Personal Investor: What you should – and shouldn’t – expect from an investment advisor
How well do you really know your investment advisor?
The tie between client and advisor is probably one of the most misunderstood professional relationships. That’s a bit alarming considering they can outlast many marriages and have such a profound impact on how we live our lives.
Here’s what you can, and can’t expect from an advisor.
What you should expect
- Variety: You should have access to a wide range of investment products as your portfolio grows and strategies become more sophisticated. Some advisors only offer products from one company.
- Risk management: Investing is not all about blowing the lights out. As your portfolio grows, more attention should be paid to consistent returns and wealth preservation.
- Personalized strategy: The know-your-client rule means advisors need to know your level of investment knowledge, your goals, and your ability to deal with risk.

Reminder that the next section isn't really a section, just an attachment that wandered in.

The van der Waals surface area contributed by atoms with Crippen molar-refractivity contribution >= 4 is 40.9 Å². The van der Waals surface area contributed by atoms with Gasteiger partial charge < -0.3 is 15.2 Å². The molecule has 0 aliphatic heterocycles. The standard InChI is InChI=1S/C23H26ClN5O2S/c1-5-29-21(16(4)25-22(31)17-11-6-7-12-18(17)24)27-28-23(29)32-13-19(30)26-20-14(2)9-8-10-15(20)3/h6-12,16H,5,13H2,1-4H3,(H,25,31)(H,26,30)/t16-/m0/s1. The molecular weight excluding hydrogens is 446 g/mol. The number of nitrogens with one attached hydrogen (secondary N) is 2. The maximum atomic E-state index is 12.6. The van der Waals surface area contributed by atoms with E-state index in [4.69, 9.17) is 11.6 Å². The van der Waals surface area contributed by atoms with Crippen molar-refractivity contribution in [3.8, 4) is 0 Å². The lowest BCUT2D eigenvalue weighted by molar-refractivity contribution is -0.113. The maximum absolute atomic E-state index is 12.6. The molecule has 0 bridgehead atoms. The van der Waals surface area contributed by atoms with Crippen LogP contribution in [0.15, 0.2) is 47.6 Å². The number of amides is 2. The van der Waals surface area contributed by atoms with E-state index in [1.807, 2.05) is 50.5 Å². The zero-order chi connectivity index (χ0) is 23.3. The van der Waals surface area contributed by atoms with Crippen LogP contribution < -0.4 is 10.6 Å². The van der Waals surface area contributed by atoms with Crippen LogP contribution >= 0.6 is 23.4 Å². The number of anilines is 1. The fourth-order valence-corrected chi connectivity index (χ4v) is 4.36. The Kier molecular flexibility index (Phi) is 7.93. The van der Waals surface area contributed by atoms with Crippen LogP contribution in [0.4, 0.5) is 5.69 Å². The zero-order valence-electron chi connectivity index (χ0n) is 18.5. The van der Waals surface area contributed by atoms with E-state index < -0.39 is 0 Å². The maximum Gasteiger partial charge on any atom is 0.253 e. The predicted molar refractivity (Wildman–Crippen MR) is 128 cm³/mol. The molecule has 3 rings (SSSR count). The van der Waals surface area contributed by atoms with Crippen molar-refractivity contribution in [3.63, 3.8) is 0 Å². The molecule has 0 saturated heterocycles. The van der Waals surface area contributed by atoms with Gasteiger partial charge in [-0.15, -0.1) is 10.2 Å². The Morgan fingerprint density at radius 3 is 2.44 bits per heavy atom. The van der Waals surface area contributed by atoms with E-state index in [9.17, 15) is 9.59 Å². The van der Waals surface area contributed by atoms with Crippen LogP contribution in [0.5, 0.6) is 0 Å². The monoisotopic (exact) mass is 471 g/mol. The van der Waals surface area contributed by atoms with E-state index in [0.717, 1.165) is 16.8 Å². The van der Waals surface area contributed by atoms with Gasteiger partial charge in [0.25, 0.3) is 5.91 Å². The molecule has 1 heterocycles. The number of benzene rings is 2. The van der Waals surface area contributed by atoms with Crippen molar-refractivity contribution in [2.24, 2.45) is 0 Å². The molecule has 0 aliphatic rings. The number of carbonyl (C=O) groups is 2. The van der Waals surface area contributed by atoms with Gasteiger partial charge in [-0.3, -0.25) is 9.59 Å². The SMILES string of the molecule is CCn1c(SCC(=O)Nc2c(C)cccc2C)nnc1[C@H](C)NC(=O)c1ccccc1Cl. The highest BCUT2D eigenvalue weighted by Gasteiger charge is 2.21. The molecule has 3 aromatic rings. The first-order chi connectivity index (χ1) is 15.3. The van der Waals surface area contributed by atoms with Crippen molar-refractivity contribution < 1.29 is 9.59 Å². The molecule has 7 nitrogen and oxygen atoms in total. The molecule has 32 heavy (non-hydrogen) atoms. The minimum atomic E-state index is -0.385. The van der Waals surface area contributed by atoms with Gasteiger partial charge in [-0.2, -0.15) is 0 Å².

- Ongoing advice: Personal circumstances change and so do markets. A good advisor adapts and even anticipates change.
- Tax efficiency: Sometimes a registered retirement savings plan (RRSP) is the best place for your money. Sometimes a tax free savings account (TFSA) is best. Sometimes the best tax savings are outside a registered account. A good advisor can keep more tax dollars in your portfolio.
- Current information and research: Most retail investors don’t have time to keep on top of market developments. A good advisor is always at the helm and has good research to keep ahead of the trends.
- Fee disclosure: The investment fee structure in Canada is more complicated than necessary – and that confusion works well for the industry. A good advisor will keep you apprised of fees and fee changes.
What you shouldn’t expect
- Guaranteed returns: Anyone who pretends to know how equity markets will perform in the future is either naive or lying. Markets do what markets do, but a good investment strategy outperforms when markets are up and limits losses when they are down.
- Exclusive information: Some advisors can pretend to know more than anyone else, but in most cases, they only have access to information that is already publicly available. A good advisor knows where to find the best information.
- Mind reading: Advisors develop strategies based on the information a client provides. You need to make your objectives and concerns clear.
- Time travel: Some investments go sour. It’s a fact. You made the initial decision together and there’s nothing either of you can do to change it.